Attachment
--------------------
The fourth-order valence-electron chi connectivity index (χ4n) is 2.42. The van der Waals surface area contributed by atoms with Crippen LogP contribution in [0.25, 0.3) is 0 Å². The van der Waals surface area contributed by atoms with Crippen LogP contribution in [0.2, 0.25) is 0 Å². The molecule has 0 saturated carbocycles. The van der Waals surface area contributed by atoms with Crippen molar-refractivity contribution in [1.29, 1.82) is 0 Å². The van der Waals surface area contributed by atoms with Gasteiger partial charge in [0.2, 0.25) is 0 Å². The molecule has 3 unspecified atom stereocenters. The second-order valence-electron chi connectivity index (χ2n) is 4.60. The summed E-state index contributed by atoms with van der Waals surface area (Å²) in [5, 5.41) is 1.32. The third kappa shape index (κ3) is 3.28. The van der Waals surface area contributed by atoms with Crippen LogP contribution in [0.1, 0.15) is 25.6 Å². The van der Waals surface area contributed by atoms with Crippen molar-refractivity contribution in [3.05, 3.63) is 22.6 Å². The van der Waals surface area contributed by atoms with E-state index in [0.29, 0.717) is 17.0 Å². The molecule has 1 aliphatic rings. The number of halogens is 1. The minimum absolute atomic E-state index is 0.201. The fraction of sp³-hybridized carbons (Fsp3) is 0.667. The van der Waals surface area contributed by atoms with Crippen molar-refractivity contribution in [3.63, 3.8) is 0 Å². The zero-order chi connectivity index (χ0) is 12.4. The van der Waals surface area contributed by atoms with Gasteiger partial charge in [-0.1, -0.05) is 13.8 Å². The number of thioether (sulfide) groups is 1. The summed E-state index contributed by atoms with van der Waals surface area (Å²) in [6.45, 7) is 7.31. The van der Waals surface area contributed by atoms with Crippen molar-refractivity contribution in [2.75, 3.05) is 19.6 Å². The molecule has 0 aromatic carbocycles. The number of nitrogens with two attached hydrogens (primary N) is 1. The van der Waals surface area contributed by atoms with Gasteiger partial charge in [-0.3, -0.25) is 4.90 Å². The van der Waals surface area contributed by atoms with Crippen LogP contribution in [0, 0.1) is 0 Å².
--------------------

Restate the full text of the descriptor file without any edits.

The fourth-order valence-electron chi connectivity index (χ4n) is 2.42. The van der Waals surface area contributed by atoms with Crippen LogP contribution in [0.25, 0.3) is 0 Å². The van der Waals surface area contributed by atoms with Crippen LogP contribution in [0.2, 0.25) is 0 Å². The molecule has 0 saturated carbocycles. The van der Waals surface area contributed by atoms with Crippen molar-refractivity contribution in [1.29, 1.82) is 0 Å². The van der Waals surface area contributed by atoms with Gasteiger partial charge in [0.2, 0.25) is 0 Å². The molecule has 3 unspecified atom stereocenters. The second-order valence-electron chi connectivity index (χ2n) is 4.60. The summed E-state index contributed by atoms with van der Waals surface area (Å²) in [5, 5.41) is 1.32. The third kappa shape index (κ3) is 3.28. The van der Waals surface area contributed by atoms with Crippen LogP contribution in [0.1, 0.15) is 25.6 Å². The van der Waals surface area contributed by atoms with Crippen molar-refractivity contribution in [3.05, 3.63) is 22.6 Å². The van der Waals surface area contributed by atoms with E-state index in [0.29, 0.717) is 17.0 Å². The molecule has 1 aliphatic rings. The number of halogens is 1. The minimum absolute atomic E-state index is 0.201. The fraction of sp³-hybridized carbons (Fsp3) is 0.667. The van der Waals surface area contributed by atoms with Crippen molar-refractivity contribution in [3.63, 3.8) is 0 Å². The zero-order chi connectivity index (χ0) is 12.4. The van der Waals surface area contributed by atoms with Gasteiger partial charge in [-0.1, -0.05) is 13.8 Å². The number of thioether (sulfide) groups is 1. The summed E-state index contributed by atoms with van der Waals surface area (Å²) in [6.45, 7) is 7.31. The van der Waals surface area contributed by atoms with Crippen molar-refractivity contribution in [2.75, 3.05) is 19.6 Å². The molecule has 0 aromatic carbocycles. The number of nitrogens with two attached hydrogens (primary N) is 1. The van der Waals surface area contributed by atoms with Gasteiger partial charge in [-0.3, -0.25) is 4.90 Å². The van der Waals surface area contributed by atoms with Crippen LogP contribution in [0, 0.1) is 0 Å².